Wednesday, October 30, 2013

Jack Valance

 

Recently, I added new pictures to my website of a re-design job that I recently completed.  My client had great stuff and I made her things work better for her space and lifestyle.

I did, however, buy her a few items to add to her already great pieces, including some pillows, fun and unexpected storage items, and old military file cabinets for her desk area.  She also had previously hung matchstick blinds in her windows, and I made her some super easy valances to layer on them. The valances helped to cover the hanging mechanisms and make the room appear taller!

I have since been getting asked about said valances since I added the pix to my site (and how to make them). If you are someone who does DIY things on the reg', you may just have all the stuff needed for this project, in which case you could spruce up a window-in-need for free!

If you need to shop for these materials, no worries, doing this on the cheap is the point.  If you are frou-frou, then ask your butler to do it for you.  Adding a valance close to the ceiling lends a verticality to a room and therefore makes it feel larger, regardless if the material is muted or multicolored and it doesn't have to be silk, pleated or paisley. The design is in the details, and the details don't need to cost a fortune.



So here's the super-easy-scoop if you wanna make some valances for your place:

1. Find a table runner and cut to the length you want/need given the width of your window.
(In my client's case, I bought her a brand new burlap one to mirror the texture of her existing rug. I cut the runner in half to make two. But maybe you or someone you know has one that'll work for your space just laying around in a buffet cabinet drawer somewhere.  Or maybe you can score some rad retro table runner at Goodwill for a coupla' bucks.)

2. Find ribbon at least 1-inch wide (+),  and cut to the ribbon to lengths for all four sides of your valance fabric.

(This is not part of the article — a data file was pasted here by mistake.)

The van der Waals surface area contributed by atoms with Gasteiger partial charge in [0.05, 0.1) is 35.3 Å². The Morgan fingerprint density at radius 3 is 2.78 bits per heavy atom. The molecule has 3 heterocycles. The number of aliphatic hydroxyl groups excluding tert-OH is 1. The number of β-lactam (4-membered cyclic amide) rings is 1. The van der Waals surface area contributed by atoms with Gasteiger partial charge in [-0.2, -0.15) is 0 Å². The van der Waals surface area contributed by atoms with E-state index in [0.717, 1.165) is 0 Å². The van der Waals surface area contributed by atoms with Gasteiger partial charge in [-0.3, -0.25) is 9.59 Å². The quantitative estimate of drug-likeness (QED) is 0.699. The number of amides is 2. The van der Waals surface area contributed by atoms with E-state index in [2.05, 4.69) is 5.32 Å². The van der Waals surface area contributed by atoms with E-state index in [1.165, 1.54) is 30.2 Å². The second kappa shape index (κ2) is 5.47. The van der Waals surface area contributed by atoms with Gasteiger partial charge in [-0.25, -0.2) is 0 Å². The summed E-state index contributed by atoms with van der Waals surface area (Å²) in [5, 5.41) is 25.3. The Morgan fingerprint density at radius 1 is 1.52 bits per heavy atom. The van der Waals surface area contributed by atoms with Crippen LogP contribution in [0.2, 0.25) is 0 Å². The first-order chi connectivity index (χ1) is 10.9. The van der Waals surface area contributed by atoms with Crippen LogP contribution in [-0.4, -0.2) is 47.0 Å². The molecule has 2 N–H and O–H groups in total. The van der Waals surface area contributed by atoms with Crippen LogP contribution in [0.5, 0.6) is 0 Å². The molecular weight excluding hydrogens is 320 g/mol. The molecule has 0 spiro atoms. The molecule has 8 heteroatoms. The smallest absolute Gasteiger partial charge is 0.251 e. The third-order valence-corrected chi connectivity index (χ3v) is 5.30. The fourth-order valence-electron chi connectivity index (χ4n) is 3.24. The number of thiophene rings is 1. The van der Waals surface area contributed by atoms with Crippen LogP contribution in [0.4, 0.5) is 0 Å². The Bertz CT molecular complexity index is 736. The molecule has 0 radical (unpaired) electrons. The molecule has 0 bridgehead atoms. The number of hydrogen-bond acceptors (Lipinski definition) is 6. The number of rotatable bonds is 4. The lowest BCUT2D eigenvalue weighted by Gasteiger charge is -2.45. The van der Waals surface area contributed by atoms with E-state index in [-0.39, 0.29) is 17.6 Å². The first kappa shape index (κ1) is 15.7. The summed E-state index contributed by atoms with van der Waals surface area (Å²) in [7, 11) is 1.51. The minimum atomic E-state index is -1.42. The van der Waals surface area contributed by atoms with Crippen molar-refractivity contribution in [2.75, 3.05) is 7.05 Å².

(Again, I bought my client the green ribbon because she asked for green.  Maybe you have ribbon at home lying around, at that'd be free! The satiny quality of the ribbon I used was a nice juxtaposition to the rugged burlap, and I like juxtapositions for pretty much anything in life.)

3. Burn the cut edges of the ribbon lengths so they don't fray.  This means lightly pass the ends over a flame quickly for 1-3 seconds.
(Don't go burning your project, or your place down.  Use your head.)

4. Fold the accent ribbon in half lengthwise/horizontally.  Iron it down flat.  Now this is the lil pocket to place the fabric in, so there's no fighting the laws of physics.

5. Lay a thin bead of fabric glue in the entire iron crease of the ribbon. Close the ribbon on itself and glide it between your fingers so the glue dispenses itself nicely on both sides & the whole way down the ribbon length.

6. Open up the gluey-treated ribbon on your work table so the glue is exposed (don't do this on schmancy furniture or anything). Lay your valance/table runner fabric down so the edge of it sits inside the ironed crease of the ribbon.  This way, there is equal ribbon shown on the front and back of the valance piece. Get it?

7. Repeat ribbon deal on all four sides.  Go assembly-line-style if you ask me, especially if you're making two or more, like I did.

8. Let them dry according to the glue directions.

9. Cut 2 lengths of whatever you want to hang the valances with. The length of your material should be at least 20 inches long for "play" room (you can always cut the ends if they end up being too long).  Fold the rope length (or whatever you chose to use to hang the valance with), and pinch in half. Now, hand tack the middle of that length (where it was pinched together), to each of the top 2 corners of the valance.  Make a few solid stitches with an old fashioned needle and thread to secure the rope/hanger to the valance. Obviously use thread that matches your project if you don't want it seen, or contrasting thread if you do! Embroidery floss would be a nice option too.
(I used 1/4" natural jute rope for my client's project and did an easy open knot to hang the valance from.  You could use whatever you want as a "hanger" though: more ribbon...carabiners...chain...bead garland...vintage necklaces...yarn...belts...!)

10. Hang them above your window frames, on the wall.  Hooks? nails? Use something you like and that will work in your wall.  Maybe you need a masonry bit, maybe you don't, but know what your wall is made of to hang this project or any project, be it heavy or light, big or small. The point is to add height. (FYI: 'heighth' is NOT a word!!!!!!!!!!!!!!!!!!!! It's just not. Can we please at least try to speak the English language the way it was intended? I certainly am not perfect, I make mistakes ALL the time...there's probably a million typos here, but...I digress...)

*11. Enjoy that feeling of extra height that this easy valance brings to your space.